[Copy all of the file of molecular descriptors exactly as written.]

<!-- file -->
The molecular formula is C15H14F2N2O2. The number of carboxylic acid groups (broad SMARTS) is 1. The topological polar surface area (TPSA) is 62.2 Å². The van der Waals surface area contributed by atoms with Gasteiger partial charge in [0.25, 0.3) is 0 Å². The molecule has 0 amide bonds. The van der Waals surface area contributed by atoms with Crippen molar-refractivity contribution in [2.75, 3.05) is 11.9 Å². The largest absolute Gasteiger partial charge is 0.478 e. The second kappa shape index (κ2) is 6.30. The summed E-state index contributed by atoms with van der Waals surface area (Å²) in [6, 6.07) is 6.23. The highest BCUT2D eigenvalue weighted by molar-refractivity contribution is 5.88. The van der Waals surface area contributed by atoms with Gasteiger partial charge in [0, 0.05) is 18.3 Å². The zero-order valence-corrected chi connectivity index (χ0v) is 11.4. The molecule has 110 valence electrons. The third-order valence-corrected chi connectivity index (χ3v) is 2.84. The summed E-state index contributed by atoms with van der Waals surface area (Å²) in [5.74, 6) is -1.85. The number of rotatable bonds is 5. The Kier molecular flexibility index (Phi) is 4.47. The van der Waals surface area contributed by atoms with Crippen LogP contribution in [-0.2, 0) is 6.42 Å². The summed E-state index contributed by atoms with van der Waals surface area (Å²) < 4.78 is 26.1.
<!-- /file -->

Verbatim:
The molecular formula is C15H14F2N2O2. The number of carboxylic acid groups (broad SMARTS) is 1. The topological polar surface area (TPSA) is 62.2 Å². The van der Waals surface area contributed by atoms with Gasteiger partial charge in [0.25, 0.3) is 0 Å². The molecule has 0 amide bonds. The van der Waals surface area contributed by atoms with Crippen molar-refractivity contribution in [2.75, 3.05) is 11.9 Å². The largest absolute Gasteiger partial charge is 0.478 e. The second kappa shape index (κ2) is 6.30. The summed E-state index contributed by atoms with van der Waals surface area (Å²) in [6, 6.07) is 6.23. The highest BCUT2D eigenvalue weighted by molar-refractivity contribution is 5.88. The van der Waals surface area contributed by atoms with Gasteiger partial charge in [0, 0.05) is 18.3 Å². The zero-order valence-corrected chi connectivity index (χ0v) is 11.4. The molecule has 110 valence electrons. The third-order valence-corrected chi connectivity index (χ3v) is 2.84. The summed E-state index contributed by atoms with van der Waals surface area (Å²) in [5.74, 6) is -1.85. The number of rotatable bonds is 5. The Kier molecular flexibility index (Phi) is 4.47. The van der Waals surface area contributed by atoms with Crippen LogP contribution in [-0.2, 0) is 6.42 Å². The summed E-state index contributed by atoms with van der Waals surface area (Å²) < 4.78 is 26.1.